An increasing number of organisations in New Zealand are offering, or want to offer, services through various digital channels and this is leading to the creation of new roles and greater demand for specialised skills, according to Hays, the jobs and recruitment specialists.
Data scientists, automation testers and information architects are among the roles topping the Hays Quarterly Report of skills in demand for IT for the period July to September 2015.
“The need to update digital services is creating high staffing demand for automation test analysts as well as test analysts who are experienced within the digital/mobile area,” says Jason Walker, Hays New Zealand managing director.
“With a number of companies investing in new projects, most employers are focused on securing permanent candidates.
“Automation skills are a must, and ideally candidates should have the ability to set up automation frameworks. Web/mobile and online project experience is also preferred, and the top candidates have multi industry experience,” he says.
Another major driver of IT vacancy activity is growth in the data analytic and data science space, says the recruiter.
“Companies are investing in data warehousing to ensure all existing data is in readable formats so that data scientists can extract and provide meaningful insights.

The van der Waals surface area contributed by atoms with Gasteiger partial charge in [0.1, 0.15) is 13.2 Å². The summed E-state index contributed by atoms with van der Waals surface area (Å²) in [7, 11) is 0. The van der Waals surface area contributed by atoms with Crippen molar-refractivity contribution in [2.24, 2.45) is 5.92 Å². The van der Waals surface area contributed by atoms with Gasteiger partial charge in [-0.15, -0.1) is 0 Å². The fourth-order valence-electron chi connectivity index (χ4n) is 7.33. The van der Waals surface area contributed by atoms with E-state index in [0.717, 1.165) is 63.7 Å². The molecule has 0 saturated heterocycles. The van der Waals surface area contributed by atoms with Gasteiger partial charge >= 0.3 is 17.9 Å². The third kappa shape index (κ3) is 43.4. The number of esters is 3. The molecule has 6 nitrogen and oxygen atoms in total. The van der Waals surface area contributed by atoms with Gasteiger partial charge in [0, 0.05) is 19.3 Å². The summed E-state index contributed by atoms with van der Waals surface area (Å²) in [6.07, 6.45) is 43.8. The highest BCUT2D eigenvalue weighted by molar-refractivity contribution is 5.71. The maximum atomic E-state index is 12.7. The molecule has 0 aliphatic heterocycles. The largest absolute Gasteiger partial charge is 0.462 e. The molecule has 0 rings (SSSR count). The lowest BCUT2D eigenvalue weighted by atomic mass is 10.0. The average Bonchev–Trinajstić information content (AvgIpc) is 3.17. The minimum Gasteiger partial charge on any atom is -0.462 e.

“We will see a number of data scientist/analyst vacancies this quarter as a result,” says Walker.
“However given that this skill set is quite rare in New Zealand, there are a number of overseas interviews taking place.
“Both soft skills and technical skills are required for these roles as communication is key to the successful delivery of meaningful insights.
“Therefore we’re seeing high demand for professionals with not only strong communication skills but skills in SAS, R, SPSS, SQL and Matlab,” he says.
Meanwhile demand remains strong for information architects who have technical and functional skills across the business intelligence sphere. Developers, business analysts and helpdesk staff are also sought after, according to Hays.
“Candidate movement is high, and moving forward employers may need to consider offering higher salaries in order to attract and secure the top talent,” says Walker.